Updates in the Law
Since March 30, 2020, the U.S. Treasury Department (“Treasury Department”) and the Small Business Administration (“SBA”) have issued rules and guidelines regarding the implementation of the small business loan provisions of the CARES Act, including, but not limited to an interim final rule issued by the SBA on April 2, 2020.
These new rules and guidelines significantly modify the terms of the CARES Act regarding small business loans. This update explains how these new rules and guidelines impact the small business loan provisions of the CARES Act.
Under the CARES Act, small business loan assistance is provided to small business owners through the following two programs:
Pursuant to rules published by the Treasury Department, applications for Paycheck Protection Program (“PPP”) loans may be submitted by small businesses and sole proprietorships on April 3, 2020. Starting April 10, 2020, independent contractors and self-employed individuals may apply. Applications for Economic Injury Disaster Loans were allowed immediately after the enactment of the CARES Act.
The Paycheck Protection Program or “PPP” is a loan program administered through the SBA. It is intended to allow businesses to continue operating while maintaining their current workforce during the period of uncertainty caused by the COVID-19 Pandemic. The program is expected to provide up to $349 billion in loans to eligible entities.
In evaluating the eligibility of an applicant, a lender shall consider the following:
On March 31, 2020, the Treasury Department published the PPP loan application form. The application inquires about whether the applicant:
Accordingly, these factors may also be considered by a lender when determining whether an applicant qualifies for a loan.
Good Faith Certification
An applicant must also provide the lender with a good faith certification that:
PPP loan proceeds may be used for:
CARES Act states that the maximum amount of a PPP loan is the lesser of 2.5 times the average amount of monthly payroll costs during the year prior to the loan, or $10,000,000. For seasonal employers, the average total monthly payments for payroll to be used for this calculation shall be based upon the 12-week period beginning February 15, 2019, or at the election of the borrower, March 1, 2019 and ending on June 30, 3019. For employers which were not in business from February 15, 2019 through June 30, 2019, the average total monthly payments for payroll to be used for this calculation shall be based on the period of January 1, 2020 to February 29, 2020.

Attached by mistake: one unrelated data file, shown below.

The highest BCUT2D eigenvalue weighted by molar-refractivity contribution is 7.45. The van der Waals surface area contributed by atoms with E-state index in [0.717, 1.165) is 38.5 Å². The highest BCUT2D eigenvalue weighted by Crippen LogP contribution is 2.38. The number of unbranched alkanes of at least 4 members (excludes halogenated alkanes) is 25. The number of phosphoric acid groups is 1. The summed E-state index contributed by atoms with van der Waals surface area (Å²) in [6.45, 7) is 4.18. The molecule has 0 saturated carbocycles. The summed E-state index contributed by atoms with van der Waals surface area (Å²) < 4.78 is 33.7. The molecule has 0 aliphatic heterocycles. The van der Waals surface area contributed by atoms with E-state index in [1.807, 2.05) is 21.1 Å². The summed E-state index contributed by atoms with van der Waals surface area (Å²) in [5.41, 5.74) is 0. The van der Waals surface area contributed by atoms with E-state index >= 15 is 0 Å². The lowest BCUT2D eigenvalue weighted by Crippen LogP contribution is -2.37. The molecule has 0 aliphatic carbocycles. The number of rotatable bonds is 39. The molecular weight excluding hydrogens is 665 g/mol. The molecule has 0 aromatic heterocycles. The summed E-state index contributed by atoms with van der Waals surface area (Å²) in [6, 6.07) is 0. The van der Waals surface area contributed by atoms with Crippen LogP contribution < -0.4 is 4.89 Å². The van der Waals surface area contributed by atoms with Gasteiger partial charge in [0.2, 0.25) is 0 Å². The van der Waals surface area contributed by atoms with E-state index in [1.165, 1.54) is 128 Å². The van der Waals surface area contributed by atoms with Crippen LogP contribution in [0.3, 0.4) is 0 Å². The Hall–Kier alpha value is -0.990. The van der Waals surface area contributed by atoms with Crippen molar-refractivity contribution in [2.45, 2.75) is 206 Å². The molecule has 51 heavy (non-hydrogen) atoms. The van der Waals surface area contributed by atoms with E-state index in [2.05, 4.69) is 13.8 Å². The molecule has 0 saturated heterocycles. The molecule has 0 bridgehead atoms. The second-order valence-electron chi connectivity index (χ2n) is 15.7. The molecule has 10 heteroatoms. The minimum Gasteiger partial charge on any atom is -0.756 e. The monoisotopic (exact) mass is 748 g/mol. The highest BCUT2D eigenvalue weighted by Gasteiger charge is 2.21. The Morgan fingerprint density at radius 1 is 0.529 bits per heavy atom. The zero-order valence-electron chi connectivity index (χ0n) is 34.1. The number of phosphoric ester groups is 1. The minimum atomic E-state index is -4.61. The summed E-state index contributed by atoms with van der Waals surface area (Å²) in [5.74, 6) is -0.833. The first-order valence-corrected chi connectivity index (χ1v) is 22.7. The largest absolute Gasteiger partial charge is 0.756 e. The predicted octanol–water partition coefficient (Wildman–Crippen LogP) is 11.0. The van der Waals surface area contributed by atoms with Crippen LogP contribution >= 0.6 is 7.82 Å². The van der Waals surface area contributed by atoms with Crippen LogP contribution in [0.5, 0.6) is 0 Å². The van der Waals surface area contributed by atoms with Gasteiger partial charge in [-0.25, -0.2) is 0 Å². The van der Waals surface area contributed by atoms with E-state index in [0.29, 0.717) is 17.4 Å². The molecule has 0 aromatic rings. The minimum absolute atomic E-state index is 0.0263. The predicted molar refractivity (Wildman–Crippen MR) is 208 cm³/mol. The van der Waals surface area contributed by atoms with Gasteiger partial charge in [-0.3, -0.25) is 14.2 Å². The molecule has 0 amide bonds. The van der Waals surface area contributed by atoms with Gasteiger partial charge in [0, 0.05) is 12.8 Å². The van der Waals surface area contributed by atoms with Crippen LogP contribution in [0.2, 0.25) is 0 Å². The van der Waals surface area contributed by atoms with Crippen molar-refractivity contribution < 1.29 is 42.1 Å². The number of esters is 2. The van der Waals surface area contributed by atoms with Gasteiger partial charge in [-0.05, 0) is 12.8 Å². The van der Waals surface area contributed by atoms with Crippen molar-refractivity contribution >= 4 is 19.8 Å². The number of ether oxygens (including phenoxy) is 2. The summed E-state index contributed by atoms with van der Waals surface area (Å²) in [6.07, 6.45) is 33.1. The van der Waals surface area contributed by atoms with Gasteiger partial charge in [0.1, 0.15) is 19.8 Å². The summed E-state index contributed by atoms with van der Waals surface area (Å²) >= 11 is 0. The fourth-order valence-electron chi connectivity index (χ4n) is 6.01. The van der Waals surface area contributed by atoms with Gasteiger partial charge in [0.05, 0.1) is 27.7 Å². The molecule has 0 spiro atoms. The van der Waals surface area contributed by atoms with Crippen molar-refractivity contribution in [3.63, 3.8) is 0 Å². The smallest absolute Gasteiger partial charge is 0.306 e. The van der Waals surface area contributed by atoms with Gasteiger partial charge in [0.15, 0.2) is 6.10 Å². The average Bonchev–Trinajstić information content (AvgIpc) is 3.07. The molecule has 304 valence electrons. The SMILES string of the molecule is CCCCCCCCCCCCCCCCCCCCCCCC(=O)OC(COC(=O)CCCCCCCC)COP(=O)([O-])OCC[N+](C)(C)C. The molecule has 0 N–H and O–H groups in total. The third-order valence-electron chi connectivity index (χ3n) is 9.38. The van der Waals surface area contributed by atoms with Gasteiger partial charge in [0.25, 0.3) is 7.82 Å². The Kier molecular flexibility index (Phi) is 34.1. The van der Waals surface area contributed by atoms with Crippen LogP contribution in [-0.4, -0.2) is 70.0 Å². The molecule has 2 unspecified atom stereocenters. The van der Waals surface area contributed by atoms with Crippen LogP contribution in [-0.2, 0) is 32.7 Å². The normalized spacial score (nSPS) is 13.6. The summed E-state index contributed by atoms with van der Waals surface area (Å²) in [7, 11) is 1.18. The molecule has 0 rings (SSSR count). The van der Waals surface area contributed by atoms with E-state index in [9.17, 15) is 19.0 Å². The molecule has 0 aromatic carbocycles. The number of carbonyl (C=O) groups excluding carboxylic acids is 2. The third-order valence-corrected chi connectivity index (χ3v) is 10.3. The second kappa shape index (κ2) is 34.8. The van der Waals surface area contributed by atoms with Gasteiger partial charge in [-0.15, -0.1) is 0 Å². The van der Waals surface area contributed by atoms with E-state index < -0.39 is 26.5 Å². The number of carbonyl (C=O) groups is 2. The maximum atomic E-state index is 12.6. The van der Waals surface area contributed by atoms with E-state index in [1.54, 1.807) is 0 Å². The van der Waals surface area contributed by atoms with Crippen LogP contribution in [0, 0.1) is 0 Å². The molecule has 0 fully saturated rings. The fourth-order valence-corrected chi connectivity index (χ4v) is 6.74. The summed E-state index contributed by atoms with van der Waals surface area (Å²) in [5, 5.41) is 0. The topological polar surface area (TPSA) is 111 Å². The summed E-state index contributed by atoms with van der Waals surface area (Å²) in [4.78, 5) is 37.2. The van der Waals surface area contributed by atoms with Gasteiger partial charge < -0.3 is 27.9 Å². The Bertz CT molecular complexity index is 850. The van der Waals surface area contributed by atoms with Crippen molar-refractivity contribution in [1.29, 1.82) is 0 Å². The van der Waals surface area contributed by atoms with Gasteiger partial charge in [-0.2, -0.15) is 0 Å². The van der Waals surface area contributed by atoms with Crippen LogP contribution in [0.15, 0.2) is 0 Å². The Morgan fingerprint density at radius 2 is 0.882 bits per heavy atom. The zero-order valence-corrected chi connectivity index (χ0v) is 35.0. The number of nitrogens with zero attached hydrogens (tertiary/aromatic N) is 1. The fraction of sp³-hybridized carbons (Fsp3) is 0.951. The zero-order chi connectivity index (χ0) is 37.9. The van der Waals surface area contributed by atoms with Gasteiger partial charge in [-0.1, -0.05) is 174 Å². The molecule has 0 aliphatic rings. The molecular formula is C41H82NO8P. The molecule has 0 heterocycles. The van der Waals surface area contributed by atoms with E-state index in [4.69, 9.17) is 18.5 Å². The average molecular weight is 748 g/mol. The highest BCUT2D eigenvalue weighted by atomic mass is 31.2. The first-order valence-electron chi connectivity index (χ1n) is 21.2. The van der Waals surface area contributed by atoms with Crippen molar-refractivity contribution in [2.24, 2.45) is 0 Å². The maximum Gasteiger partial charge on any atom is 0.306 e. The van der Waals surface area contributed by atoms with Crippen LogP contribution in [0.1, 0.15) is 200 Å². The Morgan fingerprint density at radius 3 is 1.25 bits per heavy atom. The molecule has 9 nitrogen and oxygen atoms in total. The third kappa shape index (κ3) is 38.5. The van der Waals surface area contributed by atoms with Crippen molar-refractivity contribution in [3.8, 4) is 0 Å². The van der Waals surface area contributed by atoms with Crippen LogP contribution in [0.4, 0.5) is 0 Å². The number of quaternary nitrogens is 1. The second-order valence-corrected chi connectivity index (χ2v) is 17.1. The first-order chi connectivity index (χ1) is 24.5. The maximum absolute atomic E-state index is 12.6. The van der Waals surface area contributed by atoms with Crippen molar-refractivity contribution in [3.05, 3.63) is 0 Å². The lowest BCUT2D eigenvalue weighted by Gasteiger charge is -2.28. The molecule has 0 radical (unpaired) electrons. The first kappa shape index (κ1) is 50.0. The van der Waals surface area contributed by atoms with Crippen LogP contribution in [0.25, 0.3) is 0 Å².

Forgiveness Period – 8 Weeks
Borrowers are eligible for loan forgiveness (not to exceed the loan principal amount) for qualifying expenses incurred and paid during the eight (8) week period after the loan origination date.
Pursuant to guidance issued by the SBA and Treasury Department on April 10, 2020, the 8-week period after the loan origination date begins on the date the lender makes the first disbursement of the PPP loan to the borrower.
Payments Subject to Forgiveness
The SBA and Treasury Department have stated that not more than 25% of the loan forgiveness amount may be attributable to non-payroll costs.
Employee Retention Requirement
The eligible forgiveness amount will be reduced proportionally based upon the number of employees who are not retained or rehired during the “covered period” as defined in Section 1106 of the CARES Act (8-weeks after loan origination), based upon the formula set forth below.
The qualified forgiveness amount (before reductions) multiplied by one of the two following amounts as selected by the borrower:
1. The average number of full-time equivalent employees (FTEs) per month during the covered period under Section 1106 of the CARES Act (8 weeks after loan origination) divided by the average number of FTEs per month from February 15, 2019 – June 30, 2019 (Seasonal Employers must use this option);
2. The average number of FTEs per month during the covered period under Section 1106 of the CARES Act (8 weeks after loan origination) divided by the average number of FTEs per month from January 1, 2020 – February 29, 2020.
Salary Reduction Test
The qualifying forgiveness amount will be reduced by the amount of any salary/wage reduction occurring during the eight (8) week period following the loan origination date that is greater than 25% of an employee’s salary/wages during the most recent full quarter for which the employee was employed prior to February 15, 2020.
Rehires and Wage/Salary Re-stabilization
Employee or salary reductions that occur between Feb. 15, 2020 – April 26, 2020 (30 days after enactment of the Act), will NOT be considered in reducing the qualifying forgiveness amount if:
Excluded from Gross Income
Amounts forgiven will NOT be considered gross income for federal tax purposes.
Loan Forgiveness Application
All current SBA 7(a) lenders are eligible lenders.
Section 1110 of the CARES Act amends prior requirements relating to Economic Injury Disaster Loans (“EIDL”) under Section 7(b) of the Small Business Act and also provides an option for an emergency grant.
Loan and Grant Availability
Please note that the SBA and Treasury Department continue to develop these loan programs and provide additional guidance as to how they will be carried out. This article has been updated through April 16, 2020.